After reader/listener voting has been completed, these are the official best summer reads, as determined by NPR's devoted followers (Along with my own prejudiced notes – titles bolded if I've read them, asterisked if I want to but haven't yet):
1. The Harry Potter series, by J.K. Rowling – Loved these; wept when Dumbledore died.
2. To Kill a Mockingbird, by Harper Lee – Definitely. A great novel of social justice.
3. The Kite Runner, by Khaled Hosseini – Difficult subject matter, fantastic novel.
4. Bridget Jones's Diary, by Helen Fielding – Hmm. Okay, but surprised to see it rate so highly.
5. Pride and Prejudice, by Jane Austen – A read for any time of year.
6. Divine Secrets of the Ya-Ya Sisterhood, by Rebecca Wells
7. The Great Gatsby, by F. Scott Fitzgerald – One of the best ending lines ever written.
8. The Hitchhiker's Guide to the Galaxy, by Douglas Adams – H.S. read – don't remember!
9. Fried Green Tomatoes at the Whistle Stop Cafe, by Fannie Flagg – BLECH.
* 10. The Poisonwood Bible, by Barbara Kingsolver
11. The Time Traveler's Wife, by Audrey Niffenegger – Timeline a little confusing.
12. Life of Pi, by Yann Martel – Wonderful, imaginative read.
13. The Joy Luck Club, by Amy Tan – Barely remember it.
14. The Hobbit, by J.R.R. Tolkien – A thousand times, YES!
15. The Catcher in the Rye, by J.D. Salinger – Overrated.
16. Gone with the Wind, by Margaret Mitchell – Read this one at least twice as a teen.
17. Bel Canto, by Ann Patchett – Agreed, a great summer read.
18. The Lord of the Rings, by J.R.R. Tolkien – See: The Hobbit!
19. Middlesex, by Jeffrey Eugenides – Brrrrilliant.
* 20. Water for Elephants, by Sara Gruen
21. The Adventures of Huckleberry Finn, by Mark Twain – A little heavy for summer?
22. The Bean Trees, by Barbara Kingsolver
23. The No. 1 Ladies' Detective Agency, by Alexander McCall Smith – Love these!
24. The World According to Garp, by John Irving – Again, dense and heavy for summer.
25. Catch-22, by Joseph Heller
26. The Prince of Tides, by Pat Conroy – Good read.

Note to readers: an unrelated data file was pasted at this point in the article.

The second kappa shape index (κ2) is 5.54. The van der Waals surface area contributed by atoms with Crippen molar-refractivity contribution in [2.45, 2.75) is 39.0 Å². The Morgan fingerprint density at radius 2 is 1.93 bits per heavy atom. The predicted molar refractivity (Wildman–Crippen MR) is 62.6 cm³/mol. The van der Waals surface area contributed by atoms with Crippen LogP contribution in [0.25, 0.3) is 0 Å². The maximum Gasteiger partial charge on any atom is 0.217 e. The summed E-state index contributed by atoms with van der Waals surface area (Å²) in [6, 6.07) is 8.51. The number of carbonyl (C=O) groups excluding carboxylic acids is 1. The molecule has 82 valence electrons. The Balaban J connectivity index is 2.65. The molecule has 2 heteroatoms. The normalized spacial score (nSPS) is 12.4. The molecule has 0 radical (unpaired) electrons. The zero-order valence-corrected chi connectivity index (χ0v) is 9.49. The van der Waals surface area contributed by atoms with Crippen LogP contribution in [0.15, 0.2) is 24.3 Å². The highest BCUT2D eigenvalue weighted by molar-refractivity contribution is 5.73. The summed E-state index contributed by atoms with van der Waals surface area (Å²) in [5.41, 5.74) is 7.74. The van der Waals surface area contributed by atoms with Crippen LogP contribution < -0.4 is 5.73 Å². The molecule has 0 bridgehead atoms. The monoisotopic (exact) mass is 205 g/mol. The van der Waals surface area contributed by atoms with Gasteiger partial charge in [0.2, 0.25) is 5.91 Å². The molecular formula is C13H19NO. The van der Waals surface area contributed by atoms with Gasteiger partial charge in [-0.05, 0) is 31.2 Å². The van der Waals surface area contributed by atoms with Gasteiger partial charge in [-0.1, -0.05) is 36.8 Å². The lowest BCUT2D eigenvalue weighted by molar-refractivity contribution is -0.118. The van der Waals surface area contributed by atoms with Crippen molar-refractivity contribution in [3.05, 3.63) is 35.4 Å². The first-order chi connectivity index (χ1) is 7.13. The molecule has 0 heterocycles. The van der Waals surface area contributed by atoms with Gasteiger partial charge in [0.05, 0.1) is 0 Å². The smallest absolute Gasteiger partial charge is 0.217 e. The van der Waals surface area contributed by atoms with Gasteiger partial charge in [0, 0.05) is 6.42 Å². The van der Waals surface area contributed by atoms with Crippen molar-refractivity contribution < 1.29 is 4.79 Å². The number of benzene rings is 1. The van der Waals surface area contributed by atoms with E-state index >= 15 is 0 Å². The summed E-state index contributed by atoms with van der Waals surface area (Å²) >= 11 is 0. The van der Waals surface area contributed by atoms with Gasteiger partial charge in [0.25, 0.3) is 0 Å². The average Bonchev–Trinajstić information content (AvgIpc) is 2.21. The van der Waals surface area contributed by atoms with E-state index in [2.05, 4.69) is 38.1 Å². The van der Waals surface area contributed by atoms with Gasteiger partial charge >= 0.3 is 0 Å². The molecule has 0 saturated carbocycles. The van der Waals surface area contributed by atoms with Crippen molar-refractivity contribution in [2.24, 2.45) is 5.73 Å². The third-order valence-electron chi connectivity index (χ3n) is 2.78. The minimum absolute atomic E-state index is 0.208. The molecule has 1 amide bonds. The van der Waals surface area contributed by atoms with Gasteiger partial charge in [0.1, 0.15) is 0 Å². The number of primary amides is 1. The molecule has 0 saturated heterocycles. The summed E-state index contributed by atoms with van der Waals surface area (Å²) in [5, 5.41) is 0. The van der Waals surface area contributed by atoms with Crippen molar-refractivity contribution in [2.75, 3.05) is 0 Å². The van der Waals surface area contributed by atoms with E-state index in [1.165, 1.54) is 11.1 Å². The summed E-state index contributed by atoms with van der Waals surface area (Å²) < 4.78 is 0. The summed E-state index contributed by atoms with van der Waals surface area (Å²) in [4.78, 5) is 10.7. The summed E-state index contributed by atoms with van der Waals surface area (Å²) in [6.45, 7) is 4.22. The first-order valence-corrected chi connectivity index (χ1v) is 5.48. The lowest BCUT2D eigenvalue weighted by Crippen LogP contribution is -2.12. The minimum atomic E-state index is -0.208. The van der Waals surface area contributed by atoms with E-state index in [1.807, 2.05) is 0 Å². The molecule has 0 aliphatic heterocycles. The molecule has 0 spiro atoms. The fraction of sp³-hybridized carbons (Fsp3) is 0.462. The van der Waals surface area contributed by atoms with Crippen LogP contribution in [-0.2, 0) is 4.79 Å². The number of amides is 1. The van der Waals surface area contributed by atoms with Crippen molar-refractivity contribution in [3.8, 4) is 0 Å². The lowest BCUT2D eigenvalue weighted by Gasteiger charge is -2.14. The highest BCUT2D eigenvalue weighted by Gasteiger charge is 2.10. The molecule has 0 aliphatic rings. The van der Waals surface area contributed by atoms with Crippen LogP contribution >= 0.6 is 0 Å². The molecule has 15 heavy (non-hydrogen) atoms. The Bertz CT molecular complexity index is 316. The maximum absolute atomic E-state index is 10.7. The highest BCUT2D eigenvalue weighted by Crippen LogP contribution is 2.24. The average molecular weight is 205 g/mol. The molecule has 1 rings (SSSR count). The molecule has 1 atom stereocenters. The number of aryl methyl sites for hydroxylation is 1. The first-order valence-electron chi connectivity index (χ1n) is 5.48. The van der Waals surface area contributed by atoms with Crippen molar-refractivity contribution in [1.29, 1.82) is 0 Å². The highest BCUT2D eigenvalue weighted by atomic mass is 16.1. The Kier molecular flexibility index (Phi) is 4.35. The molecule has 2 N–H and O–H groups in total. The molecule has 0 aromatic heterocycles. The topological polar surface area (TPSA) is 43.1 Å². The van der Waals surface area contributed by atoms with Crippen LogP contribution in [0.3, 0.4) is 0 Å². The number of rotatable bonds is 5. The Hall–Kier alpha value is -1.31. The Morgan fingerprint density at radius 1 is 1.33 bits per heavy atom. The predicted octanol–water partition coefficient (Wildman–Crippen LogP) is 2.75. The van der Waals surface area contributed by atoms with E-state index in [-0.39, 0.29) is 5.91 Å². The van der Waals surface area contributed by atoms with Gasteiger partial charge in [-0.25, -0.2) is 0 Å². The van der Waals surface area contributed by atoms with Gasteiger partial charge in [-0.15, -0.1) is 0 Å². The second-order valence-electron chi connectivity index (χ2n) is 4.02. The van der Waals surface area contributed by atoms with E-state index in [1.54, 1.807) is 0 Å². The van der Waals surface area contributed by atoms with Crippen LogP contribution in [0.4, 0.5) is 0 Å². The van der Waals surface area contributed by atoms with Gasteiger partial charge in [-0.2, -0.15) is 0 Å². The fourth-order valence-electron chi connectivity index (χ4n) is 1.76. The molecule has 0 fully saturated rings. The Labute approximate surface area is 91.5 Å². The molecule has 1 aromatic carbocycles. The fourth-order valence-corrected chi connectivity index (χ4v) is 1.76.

27. Like Water for Chocolate, by Laura Esquivel - Forgettable.
28. The Princess Bride, by William Goldman
29. The Accidental Tourist, by Anne Tyler – Not a Tyler fan.
30. Twilight, by Stephenie Meyer – Writing atrocious!
31. A Confederacy of Dunces, by John Kennedy Toole – Strange, but in a good way.
32. East of Eden, by John Steinbeck – One of the best novels of all time.
33. The Red Tent, by Anita Diamant
34. Beach Music, by Pat Conroy
35. One Hundred Years of Solitude, by Gabriel Garcia Marquez – MASTERPIECE.
36. Rebecca, by Daphne Du Maurier – Perfect for summer, or anytime!
37. Ender's Game, by Orson Scott Card
* 38. Lonesome Dove, by Larry McMurtry
39. The Thorn Birds, by Colleen McCullough – Sex with a priest? Does it get better?
* 40. The Amazing Adventures of Kavalier & Clay, by Michael Chabon
41. Pillars of the Earth, by Ken Follett
* 42. Anna Karenina, by Leo Tolstoy
43. Interview with the Vampire, by Anne Rice – Louisiana… perfect summer setting.
44. Cold Mountain, by Charles Frazier – A two hankie read.
45. Empire Falls, by Richard Russo – Another I found heavy for summer.
46. Under the Tuscan Sun, by Frances Mayes – Dreamy…
* 47. The Count of Monte Cristo, by Alexandre Dumas
48. Even Cowgirls Get the Blues, by Tom Robbins
49. I Know This Much Is True, by Wally Lamb
50. Murder on the Orient Express, by Agatha Christie – H.S. Christie phase.
51. Little Women, by Louisa May Alcott – Louisa in a hammock.. Sigh.
52. The Stand, by Stephen King – SCARY AS HELL! But a great read.